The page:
Are there any other survivals of this ancient culinary technique of serving meat with a egg and verjuice sauce? In general cuisines are dynamic, while there are well recognised regional cuisines and individual dishes it is well worth considering that most dishes are of relatively recent origin. Ingredients change, culinary techniques change, individual dishes, indeed, whole classes of dishes come in and out of use. Unless we are dealing with an unusual degree of cultural inertia/conservatism, Survival or Relict dishes are rare, and usually survive because they develop a cultural importance outwith the context of deliciousness. Food can be symbollic as well as delicious and where a particular symbollic significance is retained, so might a particular dish. Verjuice was a popular cooking ingredient in Europe because it was thought to be extremely healthy when consumed in the correct manner. Once its significance as a healthy ingredient was diminished then so did its popularity as an ingredient and the dishes that it was used in. Deliciousness doesn't last, most of the worlds delicious foods are now found in libraries, not on the table.
But there are examples of this ancient class of dishes that still exist. Of these "Survival" dishes we have the culinary techniques of thickening a sauce by the use of a liaison. From the Medieval period in the English tradition sauces thickened with egg yolk were know as either a "Caudle" or "Lear". With the rising influence of French cusine during the 17th century the French term "liaison" began to be used in English cookery texts, especially for liquids that were thickened with items other then eggs. From the 17/18th century:
"To make a Caudle for a sweet Veal Pie. Take about a jill of white wine and verjuice mixed, make it very hot, beat the yolk of an egg very well, and then mix them together as you would do mull'd ale ; you must sweeten it very well, because there is no sugar in the pie."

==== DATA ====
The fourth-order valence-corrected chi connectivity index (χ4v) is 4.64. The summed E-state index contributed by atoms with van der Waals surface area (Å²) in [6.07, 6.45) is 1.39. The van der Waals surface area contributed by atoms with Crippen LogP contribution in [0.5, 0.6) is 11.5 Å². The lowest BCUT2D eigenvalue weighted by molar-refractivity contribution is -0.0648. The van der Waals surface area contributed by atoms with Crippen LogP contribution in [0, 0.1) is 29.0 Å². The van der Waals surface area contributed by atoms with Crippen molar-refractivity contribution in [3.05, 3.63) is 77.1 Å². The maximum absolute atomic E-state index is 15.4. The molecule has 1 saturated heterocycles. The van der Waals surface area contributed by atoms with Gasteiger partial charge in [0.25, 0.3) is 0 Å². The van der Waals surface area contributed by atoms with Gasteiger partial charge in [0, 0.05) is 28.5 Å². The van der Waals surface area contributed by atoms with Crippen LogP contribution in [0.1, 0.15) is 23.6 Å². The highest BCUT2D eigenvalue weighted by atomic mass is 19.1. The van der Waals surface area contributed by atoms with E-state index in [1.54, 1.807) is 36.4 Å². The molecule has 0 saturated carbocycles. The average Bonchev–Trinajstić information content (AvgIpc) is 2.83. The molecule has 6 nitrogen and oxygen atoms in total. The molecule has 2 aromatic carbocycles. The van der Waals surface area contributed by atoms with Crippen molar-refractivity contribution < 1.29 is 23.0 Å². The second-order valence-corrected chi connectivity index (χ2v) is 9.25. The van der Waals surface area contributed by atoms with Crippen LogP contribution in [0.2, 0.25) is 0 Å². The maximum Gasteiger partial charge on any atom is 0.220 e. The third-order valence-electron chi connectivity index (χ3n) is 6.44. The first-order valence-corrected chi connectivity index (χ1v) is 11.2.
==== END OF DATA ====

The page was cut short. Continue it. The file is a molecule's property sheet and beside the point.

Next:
"...Lear, made thus: Take the Yolks of Eggs, a little white Wine or Verjuice, a Piece of sweet Butter, and a little grated Nutmeg; toss these well together, just as you are going to serve them away, till they are thick; garnish your Dish, and serve them up hot"
"For I should have said, that when you put in the Herbs, you squeese in also the juyce of half a Limon (pared from the yellow rinde, which else would make it bitter) and throw the pared and squeesed half (the substance) into it afterwards. The last things (of Butter, bread, flower) cause the liaison and thickening of the liquor. If this should not be enough, you may also put a little gravy of Mutton into it; stirring it well when it is in, least it curdle in stewing, or you may put the yolk of an Egg or two to your liaison of Butter, Flower, and ladleful of broth."
Both the English "Lear" and the French "Liaison" , mean "to thicken" and derive from the same etymological roots. In the modern dishes a liaison still often uses egg, but other thickening agents are also used. The modern white Fricassée is most similar to the 17th century original.